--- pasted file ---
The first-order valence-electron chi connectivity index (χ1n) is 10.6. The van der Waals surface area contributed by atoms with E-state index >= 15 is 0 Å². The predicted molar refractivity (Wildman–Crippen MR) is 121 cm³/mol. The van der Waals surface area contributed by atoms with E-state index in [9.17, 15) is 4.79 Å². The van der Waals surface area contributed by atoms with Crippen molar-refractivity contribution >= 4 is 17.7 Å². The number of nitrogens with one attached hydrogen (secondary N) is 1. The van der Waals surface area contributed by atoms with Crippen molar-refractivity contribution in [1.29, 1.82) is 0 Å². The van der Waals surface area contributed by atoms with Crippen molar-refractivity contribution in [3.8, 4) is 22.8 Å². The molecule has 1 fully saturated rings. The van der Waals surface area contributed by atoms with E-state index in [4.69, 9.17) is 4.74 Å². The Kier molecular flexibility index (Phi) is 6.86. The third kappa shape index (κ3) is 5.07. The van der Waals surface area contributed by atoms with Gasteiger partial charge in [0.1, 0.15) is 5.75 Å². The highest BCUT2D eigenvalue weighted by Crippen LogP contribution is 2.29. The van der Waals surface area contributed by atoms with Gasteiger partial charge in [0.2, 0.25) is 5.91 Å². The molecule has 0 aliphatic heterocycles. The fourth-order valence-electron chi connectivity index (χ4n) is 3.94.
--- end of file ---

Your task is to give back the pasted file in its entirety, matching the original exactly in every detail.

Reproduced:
The first-order valence-electron chi connectivity index (χ1n) is 10.6. The van der Waals surface area contributed by atoms with E-state index >= 15 is 0 Å². The predicted molar refractivity (Wildman–Crippen MR) is 121 cm³/mol. The van der Waals surface area contributed by atoms with E-state index in [9.17, 15) is 4.79 Å². The van der Waals surface area contributed by atoms with Crippen molar-refractivity contribution >= 4 is 17.7 Å². The number of nitrogens with one attached hydrogen (secondary N) is 1. The van der Waals surface area contributed by atoms with Crippen molar-refractivity contribution in [1.29, 1.82) is 0 Å². The van der Waals surface area contributed by atoms with Crippen molar-refractivity contribution in [3.8, 4) is 22.8 Å². The molecule has 1 fully saturated rings. The van der Waals surface area contributed by atoms with E-state index in [4.69, 9.17) is 4.74 Å². The Kier molecular flexibility index (Phi) is 6.86. The third kappa shape index (κ3) is 5.07. The van der Waals surface area contributed by atoms with Gasteiger partial charge in [0.1, 0.15) is 5.75 Å². The highest BCUT2D eigenvalue weighted by Crippen LogP contribution is 2.29. The van der Waals surface area contributed by atoms with Gasteiger partial charge in [0.2, 0.25) is 5.91 Å². The molecule has 0 aliphatic heterocycles. The fourth-order valence-electron chi connectivity index (χ4n) is 3.94.